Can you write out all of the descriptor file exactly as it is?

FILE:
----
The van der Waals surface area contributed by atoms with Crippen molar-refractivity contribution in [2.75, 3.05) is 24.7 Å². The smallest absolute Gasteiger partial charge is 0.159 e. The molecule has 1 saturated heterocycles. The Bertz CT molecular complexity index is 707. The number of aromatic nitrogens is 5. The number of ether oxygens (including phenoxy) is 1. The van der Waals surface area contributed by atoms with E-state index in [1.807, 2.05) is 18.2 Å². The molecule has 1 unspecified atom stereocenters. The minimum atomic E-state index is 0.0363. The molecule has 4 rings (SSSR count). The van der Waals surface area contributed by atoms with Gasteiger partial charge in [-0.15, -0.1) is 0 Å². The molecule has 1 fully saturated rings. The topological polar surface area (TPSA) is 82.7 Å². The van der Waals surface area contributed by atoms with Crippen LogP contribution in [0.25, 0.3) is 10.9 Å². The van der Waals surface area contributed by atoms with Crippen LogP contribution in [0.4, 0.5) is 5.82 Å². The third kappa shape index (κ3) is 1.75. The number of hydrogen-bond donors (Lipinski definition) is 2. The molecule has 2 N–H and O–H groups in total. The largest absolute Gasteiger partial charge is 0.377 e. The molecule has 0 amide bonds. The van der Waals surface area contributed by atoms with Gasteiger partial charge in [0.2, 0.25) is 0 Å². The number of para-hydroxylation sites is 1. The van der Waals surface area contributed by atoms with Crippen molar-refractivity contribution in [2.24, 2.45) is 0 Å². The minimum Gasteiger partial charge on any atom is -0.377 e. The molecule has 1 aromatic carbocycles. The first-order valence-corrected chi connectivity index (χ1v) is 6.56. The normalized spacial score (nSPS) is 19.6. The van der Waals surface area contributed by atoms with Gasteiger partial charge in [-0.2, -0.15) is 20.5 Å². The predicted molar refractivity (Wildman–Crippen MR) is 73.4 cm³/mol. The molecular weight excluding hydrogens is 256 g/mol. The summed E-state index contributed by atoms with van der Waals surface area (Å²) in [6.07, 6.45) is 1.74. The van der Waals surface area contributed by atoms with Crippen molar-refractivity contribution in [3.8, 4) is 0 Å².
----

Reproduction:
The van der Waals surface area contributed by atoms with Crippen molar-refractivity contribution in [2.75, 3.05) is 24.7 Å². The smallest absolute Gasteiger partial charge is 0.159 e. The molecule has 1 saturated heterocycles. The Bertz CT molecular complexity index is 707. The number of aromatic nitrogens is 5. The number of ether oxygens (including phenoxy) is 1. The van der Waals surface area contributed by atoms with E-state index in [1.807, 2.05) is 18.2 Å². The molecule has 1 unspecified atom stereocenters. The minimum atomic E-state index is 0.0363. The molecule has 4 rings (SSSR count). The van der Waals surface area contributed by atoms with Gasteiger partial charge in [-0.15, -0.1) is 0 Å². The molecule has 1 fully saturated rings. The topological polar surface area (TPSA) is 82.7 Å². The van der Waals surface area contributed by atoms with Crippen LogP contribution in [0.25, 0.3) is 10.9 Å². The van der Waals surface area contributed by atoms with Crippen LogP contribution in [0.4, 0.5) is 5.82 Å². The third kappa shape index (κ3) is 1.75. The number of hydrogen-bond donors (Lipinski definition) is 2. The molecule has 2 N–H and O–H groups in total. The largest absolute Gasteiger partial charge is 0.377 e. The molecule has 0 amide bonds. The van der Waals surface area contributed by atoms with Gasteiger partial charge in [0.2, 0.25) is 0 Å². The number of para-hydroxylation sites is 1. The van der Waals surface area contributed by atoms with Crippen molar-refractivity contribution in [2.24, 2.45) is 0 Å². The minimum Gasteiger partial charge on any atom is -0.377 e. The molecule has 1 aromatic carbocycles. The first-order valence-corrected chi connectivity index (χ1v) is 6.56. The normalized spacial score (nSPS) is 19.6. The van der Waals surface area contributed by atoms with Gasteiger partial charge in [-0.2, -0.15) is 20.5 Å². The predicted molar refractivity (Wildman–Crippen MR) is 73.4 cm³/mol. The molecular weight excluding hydrogens is 256 g/mol. The summed E-state index contributed by atoms with van der Waals surface area (Å²) in [6.07, 6.45) is 1.74. The van der Waals surface area contributed by atoms with Crippen molar-refractivity contribution in [3.8, 4) is 0 Å².